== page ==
The thought of traveling to an exotic destination might sound enticing, but not when you know you'll be taking your overactive bladder along with you. Just the thought of frantically searching for a bathroom in an unfamiliar city can fill you with dread. When the urge to urinate strikes suddenly -- or frequently -- sometimes it’s better to just stay at home.
Too often, overactive bladder causes people to drop activities they once enjoyed and become isolated, says Nancy Muller, executive director of the National Association for Continence in Charleston, S.C. Yet with proper management and trip preparations, you can travel with less fear of toileting accidents. "Control your bladder. Don’t let your bladder control you," she says.
Since you’ve recently been diagnosed with overactive bladder (OAB), ask your doctor these questions at your next visit.
Are there medications I can take to treat my OAB?
What side-effects might the medication cause, and what can I do to manage them?
How quickly do the medications take effect?
What if the medications don't work for me? Are there other treatment options?
If my OAB gets better, can I stop taking the medication?
Are there foods or beverages I should avoid t...
If you’re planning to travel with overactive bladder, here are some tips to help make your trip more successful.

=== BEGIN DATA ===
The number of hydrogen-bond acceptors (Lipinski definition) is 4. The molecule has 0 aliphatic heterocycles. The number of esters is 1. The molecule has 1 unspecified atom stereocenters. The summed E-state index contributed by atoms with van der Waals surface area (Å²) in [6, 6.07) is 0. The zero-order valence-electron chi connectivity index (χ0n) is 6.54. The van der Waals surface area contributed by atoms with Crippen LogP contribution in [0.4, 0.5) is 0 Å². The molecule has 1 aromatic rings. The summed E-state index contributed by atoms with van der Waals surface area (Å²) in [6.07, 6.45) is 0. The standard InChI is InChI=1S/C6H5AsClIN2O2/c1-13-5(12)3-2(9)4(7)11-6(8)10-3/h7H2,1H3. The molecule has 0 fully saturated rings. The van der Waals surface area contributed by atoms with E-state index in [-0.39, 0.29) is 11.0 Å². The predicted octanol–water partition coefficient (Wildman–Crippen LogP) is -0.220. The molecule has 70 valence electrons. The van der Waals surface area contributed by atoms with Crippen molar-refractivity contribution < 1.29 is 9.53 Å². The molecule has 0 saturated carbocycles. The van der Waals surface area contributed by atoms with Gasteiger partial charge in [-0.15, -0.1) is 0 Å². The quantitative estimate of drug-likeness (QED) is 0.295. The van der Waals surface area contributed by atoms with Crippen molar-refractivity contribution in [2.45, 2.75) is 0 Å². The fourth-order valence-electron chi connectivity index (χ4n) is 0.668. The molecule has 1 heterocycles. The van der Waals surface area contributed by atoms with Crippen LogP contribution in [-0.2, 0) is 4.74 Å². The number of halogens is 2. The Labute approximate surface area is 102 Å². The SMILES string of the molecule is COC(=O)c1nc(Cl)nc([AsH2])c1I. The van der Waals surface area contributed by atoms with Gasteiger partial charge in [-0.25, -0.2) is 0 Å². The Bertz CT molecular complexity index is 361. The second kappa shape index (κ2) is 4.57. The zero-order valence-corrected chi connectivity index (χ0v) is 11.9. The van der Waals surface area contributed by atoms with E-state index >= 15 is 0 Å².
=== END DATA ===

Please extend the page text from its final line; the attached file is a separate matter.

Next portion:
If possible, try training your bladder several weeks before you travel. Bladder training encompasses multiple techniques, but here are a few useful ones:
This means urinating on a set schedule, "by the clock, rather than by what your bladder tells you," says Tomas L. Griebling, MD, MPH, professor and vice chair of the department of urology at the University of Kansas and a faculty associate in the Landon Center of Aging.
Use a restroom whenever you have the chance, whether or not your bladder feels full, Muller says.
Kegels or pelvic floor exercises
Strengthening your pelvic muscles with Kegel exercises can help prevent urine leakage. "They work in both men and women," Griebling says.
You can do Kegel exercises while sitting at your desk, in your car, or in front of the TV. To do Kegels, tightly squeeze the muscles you use to start and stop urine flow for about 3 seconds, then relax them for 3 seconds. Try to do three sets of 10 Kegels per day.
Freeze and squeeze
"One of the symptoms of overactive bladder is that sudden sensation that you have to urinate very quickly. The natural tendency is for people to get up and rush to the toilet," Griebling says. During such an episode, the bladder may be contracting involuntarily, causing urine to leak.
Instead of rushing, try a "freeze and squeeze" technique, Griebling says. "They should stop and focus on what they’re feeling in their bladder and do two or three pelvic floor contractions. Often, they will have less urgency. It will help them to have more time to get to the toilet."
To help control urinary urgency, doctors can prescribe anticholinergic drugs such as oxybutynin (Ditropan, Ditropan XL), solifenacin (Vesicare), and tolterodine (Detrol, Detrol LA), which Griebling describes as "bladder relaxant medications."
"All of them can work quite well, but they can have side effects, mostly dry mouth and constipation. In some older people, they can cause visual problems or confusion," he says. And like all medications they can interact with other medications you take so be sure to let your doctor know all your medications.